Evolutionary Origins of Rhizarian Parasites

Type Article
Date 2016-04
Language English
Author(s) Sierra Roberto1, Canas-Duarte Silvia J.2, 8, Burki Fabien3, Schwelm Arne4, Fogelqvist Johan4, Dixelius Christina4, Gonzalez-Garcia Laura N.2, Gile Gillian H.5, Slamovits Claudio H.5, Klopp Christophe6, Restrepo Silvia2, Arzul IsabelleORCID7, Pawlowski Jan1
Affiliation(s) 1 : Univ Geneva, Dept Genet & Evolut, Geneva, Switzerland.
2 : Univ Los Andes, Dept Biol Sci, Bogota, Colombia.
3 : Univ British Columbia, Dept Bot, Vancouver, BC, Canada.
4 : Swedish Univ Agr Sci, Linnean Ctr Plant Biol, Uppsala BioCtr, Dept Plant Biol, Uppsala, Sweden.
5 : Dalhousie Univ, Dept Biochem & Mol Biol, Halifax, NS, Canada.
6 : INRA, GenoToul Bioinformat Facil, F-31931 Toulouse, France.
7 : IFREMER, La Tremblade, France.
8 : Harvard Univ, Sch Med, Dept Syst Biol, Boston, MA USA.
Source Molecular Biology And Evolution (0737-4038) (Oxford Univ Press), 2016-04 , Vol. 33 , N. 4 , P. 980-983
DOI 10.1093/molbev/msv340
WOS© Times Cited 29
Keyword(s) Rhizaria, parasites, phylogenomics
Abstract The SAR group (Stramenopila, Alveolata, Rhizaria) is one of the largest clades in the tree of eukaryotes and includes a great number of parasitic lineages. Rhizarian parasites are obligate and have devastating effects on commercially important plants and animals but despite this fact, our knowledge of their biology and evolution is limited. Here, we present rhizarian transcriptomes from all major parasitic lineages in order to elucidate their evolutionary relationships using a phylogenomic approach. Our results suggest that Ascetosporea, parasites of marine invertebrates, are sister to the novel clade Apofilosa. The phytomyxean plant parasites branch sister to the vampyrellid algal ectoparasites in the novel clade Phytorhiza. They also show that Ascetosporea + Apofilosa + Retaria + Filosa + Phytorhiza form a monophyletic clade, although the branching pattern within this clade is difficult to resolve and appears to be model-dependent. Our study does not support the monophyly of the rhizarian parasitic lineages (Endomyxa), suggesting independent origins for rhizarian animal and plant parasites.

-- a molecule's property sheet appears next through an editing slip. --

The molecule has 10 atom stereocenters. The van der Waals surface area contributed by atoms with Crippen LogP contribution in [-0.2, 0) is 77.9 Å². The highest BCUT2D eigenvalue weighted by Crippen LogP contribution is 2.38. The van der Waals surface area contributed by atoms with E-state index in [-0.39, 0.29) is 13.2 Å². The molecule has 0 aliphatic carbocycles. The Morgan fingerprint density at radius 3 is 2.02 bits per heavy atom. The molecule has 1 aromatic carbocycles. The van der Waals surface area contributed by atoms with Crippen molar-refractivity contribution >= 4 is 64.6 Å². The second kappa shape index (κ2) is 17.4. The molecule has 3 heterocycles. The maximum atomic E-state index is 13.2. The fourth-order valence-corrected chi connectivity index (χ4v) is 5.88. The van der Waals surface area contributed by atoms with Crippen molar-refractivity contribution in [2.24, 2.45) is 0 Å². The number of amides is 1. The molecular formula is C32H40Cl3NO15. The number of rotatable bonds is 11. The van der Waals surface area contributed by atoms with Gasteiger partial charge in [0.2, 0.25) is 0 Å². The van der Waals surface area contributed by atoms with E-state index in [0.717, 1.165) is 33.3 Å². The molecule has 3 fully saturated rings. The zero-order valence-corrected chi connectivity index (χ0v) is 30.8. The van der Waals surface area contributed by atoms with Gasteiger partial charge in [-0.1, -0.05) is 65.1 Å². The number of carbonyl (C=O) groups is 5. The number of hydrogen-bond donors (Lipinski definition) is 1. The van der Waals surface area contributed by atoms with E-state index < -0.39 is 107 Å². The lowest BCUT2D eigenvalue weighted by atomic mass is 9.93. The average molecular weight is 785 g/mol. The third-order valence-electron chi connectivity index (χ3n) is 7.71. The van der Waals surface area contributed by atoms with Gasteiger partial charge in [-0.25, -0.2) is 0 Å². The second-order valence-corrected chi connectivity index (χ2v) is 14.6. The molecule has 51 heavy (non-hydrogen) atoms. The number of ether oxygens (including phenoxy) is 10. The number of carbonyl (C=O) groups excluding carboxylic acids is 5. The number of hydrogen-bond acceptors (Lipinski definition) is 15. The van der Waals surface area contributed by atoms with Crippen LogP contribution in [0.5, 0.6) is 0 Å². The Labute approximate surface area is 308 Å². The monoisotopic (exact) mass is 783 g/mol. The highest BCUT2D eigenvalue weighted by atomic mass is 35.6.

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Sierra Roberto, Canas-Duarte Silvia J., Burki Fabien, Schwelm Arne, Fogelqvist Johan, Dixelius Christina, Gonzalez-Garcia Laura N., Gile Gillian H., Slamovits Claudio H., Klopp Christophe, Restrepo Silvia, Arzul Isabelle, Pawlowski Jan (2016). Evolutionary Origins of Rhizarian Parasites. Molecular Biology And Evolution, 33(4), 980-983. Publisher's official version : https://doi.org/10.1093/molbev/msv340 , Open Access version : https://archimer.ifremer.fr/doc/00320/43156/